There are a variety of body harnesses on the market. Some, such as the Sporn body harness, use pressure around the dog’s body to punish pulling. This pressure can cause a great deal of discomfort, and even actual pain (judging by the behavior of some dogs). Just as I know dogs who run away from choke chains, I also know dogs who run away from Sporn harnesses.
I have also found that dogs tend to be more wary of harnesses that need to be squeezed over their heads (such as the Puppia harness). Some dogs dislike having their feet touched, which makes step-in harnesses problematic, but dogs who don’t mind having their feet manipulated often do quite well in step-in harnesses.
Fundamentally, most body harnesses are either front-clip or back-clip harnesses.
With back-clip harnesses, the leash attaches on the dog’s back (usually between the shoulder blades, and sometimes farther down the back). Some back-clip harnesses are designed to tighten, or “cinch,” around the dog if and when he pulls (like the Sporn). Other back-clip harnesses have fixed dimensions, so that the clip along the dog’s back does not tighten any of the straps.
I recommend against the use of cinching back-clip harnesses, but fixed-dimension back-clip harnesses can be a good choice for many dogs. They keep leash tension out of the dog’s neck, and keep pressure away from the sensitive front of the neck (including the trachea). The problem with back-clip harnesses is that they make it easy for a dog to “lean in and pull,” if the dog is inclined to do so, which is why front-clip harnesses are often a better choice.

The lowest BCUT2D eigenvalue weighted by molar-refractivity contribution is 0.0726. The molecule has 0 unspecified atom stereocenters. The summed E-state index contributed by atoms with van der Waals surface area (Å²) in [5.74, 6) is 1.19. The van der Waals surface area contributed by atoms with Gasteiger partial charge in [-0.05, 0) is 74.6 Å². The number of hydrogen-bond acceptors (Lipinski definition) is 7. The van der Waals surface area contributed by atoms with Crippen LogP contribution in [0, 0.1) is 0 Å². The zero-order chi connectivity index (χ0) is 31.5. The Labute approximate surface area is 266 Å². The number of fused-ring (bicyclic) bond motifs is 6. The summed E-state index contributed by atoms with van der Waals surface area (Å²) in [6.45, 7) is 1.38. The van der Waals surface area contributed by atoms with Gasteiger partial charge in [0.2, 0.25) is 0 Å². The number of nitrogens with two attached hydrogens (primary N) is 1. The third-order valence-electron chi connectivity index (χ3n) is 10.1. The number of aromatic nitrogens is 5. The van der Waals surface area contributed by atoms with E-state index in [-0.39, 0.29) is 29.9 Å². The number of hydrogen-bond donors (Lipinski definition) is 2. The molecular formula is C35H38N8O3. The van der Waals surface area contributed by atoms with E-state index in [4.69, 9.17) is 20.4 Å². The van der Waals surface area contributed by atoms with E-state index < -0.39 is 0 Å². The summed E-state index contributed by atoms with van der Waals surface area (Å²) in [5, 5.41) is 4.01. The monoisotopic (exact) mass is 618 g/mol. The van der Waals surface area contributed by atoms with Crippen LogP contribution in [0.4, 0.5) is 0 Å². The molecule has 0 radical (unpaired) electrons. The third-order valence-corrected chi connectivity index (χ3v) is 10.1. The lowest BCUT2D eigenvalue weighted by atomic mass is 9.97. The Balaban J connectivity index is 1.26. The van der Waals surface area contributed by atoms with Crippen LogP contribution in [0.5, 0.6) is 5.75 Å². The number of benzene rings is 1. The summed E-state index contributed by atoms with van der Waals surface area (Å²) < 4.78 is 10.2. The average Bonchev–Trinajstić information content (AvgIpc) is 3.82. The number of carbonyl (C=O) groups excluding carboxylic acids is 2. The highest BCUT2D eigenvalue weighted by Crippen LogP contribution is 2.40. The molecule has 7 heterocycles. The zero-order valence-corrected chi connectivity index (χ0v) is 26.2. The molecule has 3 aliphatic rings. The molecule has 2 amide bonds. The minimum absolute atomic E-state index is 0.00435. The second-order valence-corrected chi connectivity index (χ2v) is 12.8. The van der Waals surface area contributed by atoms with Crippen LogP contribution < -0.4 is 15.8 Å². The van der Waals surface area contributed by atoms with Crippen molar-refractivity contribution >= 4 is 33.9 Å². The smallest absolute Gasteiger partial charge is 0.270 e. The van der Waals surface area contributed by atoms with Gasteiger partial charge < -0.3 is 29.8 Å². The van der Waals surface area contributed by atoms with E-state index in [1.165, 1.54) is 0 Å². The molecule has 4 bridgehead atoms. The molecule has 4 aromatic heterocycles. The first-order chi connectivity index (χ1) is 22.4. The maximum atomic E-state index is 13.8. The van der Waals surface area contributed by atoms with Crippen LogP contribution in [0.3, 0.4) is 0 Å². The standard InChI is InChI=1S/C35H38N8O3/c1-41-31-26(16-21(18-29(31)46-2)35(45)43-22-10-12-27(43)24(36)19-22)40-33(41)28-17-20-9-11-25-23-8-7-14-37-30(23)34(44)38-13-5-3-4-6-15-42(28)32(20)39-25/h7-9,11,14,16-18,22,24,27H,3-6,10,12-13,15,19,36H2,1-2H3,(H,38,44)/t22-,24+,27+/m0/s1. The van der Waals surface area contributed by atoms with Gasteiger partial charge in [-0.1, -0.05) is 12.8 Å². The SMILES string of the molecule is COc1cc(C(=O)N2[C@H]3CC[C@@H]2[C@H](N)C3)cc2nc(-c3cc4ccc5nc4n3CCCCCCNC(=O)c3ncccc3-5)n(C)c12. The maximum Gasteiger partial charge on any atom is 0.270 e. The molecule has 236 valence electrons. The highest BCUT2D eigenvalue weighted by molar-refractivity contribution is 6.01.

In front-clip harnesses, the leash attaches in the middle of a chest. For dogs that like to pull, front-clip harnesses are a good choice. Front-clip harnesses use simple physics to prevent a dog from pulling. When the dog pulls, the leash tightens. Since the leash is attached in the middle of the chest, the tension on the leash pulls the dog off to the side, drawing the dog just a little bit out of balance. This prevents the dog from leaning in and pulling on the leash. With a front-clip harness, one can simply hold still and wait for the dog to stop pulling. It may take a little while for the dog to give up (especially if he’s had a lot of success with pulling in the past), but in the meantime, you’re not playing tug-of-war with the dog as you would in a collar or a back-clip harness.
My personal favorite among the body harnesses that I’ve tried is the Freedom Harness by 2 Hounds Design. There is no need to handle the dog’s feet while putting it on, and it’s relatively easy to put on and take off. It has both back and front clips, and can be purchased with 2 Hounds Design’s special dual connection leash. The back-clip strap tightens slightly, so technically it’s a cinch harness, but you can fit it so that it doesn’t create pressure even when tightened (see the martingale fitting instructions in my post on collars). Victoria Stilwell has recently partnered with 2 Hounds Design to create a version that doesn't have the cinching effect at all, which can be seen here. The Victoria Stilwell harness is only available in a few sizes for now, though.
I have many clients here in Los Angeles who use – and love – the Freedom Harness. Some attach the dual-connection leash to both the back and the front clips, to create a shorter leash length and give them a little more control during walks with a dog who is new to polite leash walking. Once they have trained their dogs to walk properly on leash, however, most of my clients prefer to use one or the other of the clips, and give the dog the full length of the leash. (I personally prefer to attach the leash to the front clip on a day-to-day basis, because oddly enough, I find it tends to get caught under the dog’s feet less often that way).
|These puppies are rocking their Freedom Harnesses|